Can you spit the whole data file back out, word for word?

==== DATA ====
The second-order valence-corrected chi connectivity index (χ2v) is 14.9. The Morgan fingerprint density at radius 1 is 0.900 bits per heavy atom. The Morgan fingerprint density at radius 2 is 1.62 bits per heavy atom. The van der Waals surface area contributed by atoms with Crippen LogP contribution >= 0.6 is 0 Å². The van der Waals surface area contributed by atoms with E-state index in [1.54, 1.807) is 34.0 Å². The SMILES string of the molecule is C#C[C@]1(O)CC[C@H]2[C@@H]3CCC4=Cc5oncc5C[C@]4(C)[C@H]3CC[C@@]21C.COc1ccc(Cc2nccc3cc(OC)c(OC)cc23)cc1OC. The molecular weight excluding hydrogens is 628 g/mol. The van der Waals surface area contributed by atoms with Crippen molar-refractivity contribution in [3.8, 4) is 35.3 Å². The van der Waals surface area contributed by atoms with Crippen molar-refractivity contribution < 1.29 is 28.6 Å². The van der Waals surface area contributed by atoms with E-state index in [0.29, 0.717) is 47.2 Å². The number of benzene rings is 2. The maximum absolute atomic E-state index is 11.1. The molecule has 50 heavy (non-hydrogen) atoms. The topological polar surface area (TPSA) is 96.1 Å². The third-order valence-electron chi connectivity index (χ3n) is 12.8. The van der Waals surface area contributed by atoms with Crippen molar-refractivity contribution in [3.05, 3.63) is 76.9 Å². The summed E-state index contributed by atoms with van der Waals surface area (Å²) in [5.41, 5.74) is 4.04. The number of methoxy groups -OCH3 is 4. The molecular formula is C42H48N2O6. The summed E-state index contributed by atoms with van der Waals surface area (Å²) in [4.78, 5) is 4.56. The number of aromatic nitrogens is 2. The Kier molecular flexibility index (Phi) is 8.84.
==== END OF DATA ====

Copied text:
The second-order valence-corrected chi connectivity index (χ2v) is 14.9. The Morgan fingerprint density at radius 1 is 0.900 bits per heavy atom. The Morgan fingerprint density at radius 2 is 1.62 bits per heavy atom. The van der Waals surface area contributed by atoms with Crippen LogP contribution >= 0.6 is 0 Å². The van der Waals surface area contributed by atoms with E-state index in [1.54, 1.807) is 34.0 Å². The SMILES string of the molecule is C#C[C@]1(O)CC[C@H]2[C@@H]3CCC4=Cc5oncc5C[C@]4(C)[C@H]3CC[C@@]21C.COc1ccc(Cc2nccc3cc(OC)c(OC)cc23)cc1OC. The molecular weight excluding hydrogens is 628 g/mol. The van der Waals surface area contributed by atoms with Crippen molar-refractivity contribution in [3.8, 4) is 35.3 Å². The van der Waals surface area contributed by atoms with Crippen molar-refractivity contribution < 1.29 is 28.6 Å². The van der Waals surface area contributed by atoms with E-state index in [0.29, 0.717) is 47.2 Å². The number of benzene rings is 2. The maximum absolute atomic E-state index is 11.1. The molecule has 50 heavy (non-hydrogen) atoms. The topological polar surface area (TPSA) is 96.1 Å². The third-order valence-electron chi connectivity index (χ3n) is 12.8. The van der Waals surface area contributed by atoms with Crippen molar-refractivity contribution in [3.05, 3.63) is 76.9 Å². The summed E-state index contributed by atoms with van der Waals surface area (Å²) in [5.41, 5.74) is 4.04. The number of methoxy groups -OCH3 is 4. The molecular formula is C42H48N2O6. The summed E-state index contributed by atoms with van der Waals surface area (Å²) in [4.78, 5) is 4.56. The number of aromatic nitrogens is 2. The Kier molecular flexibility index (Phi) is 8.84.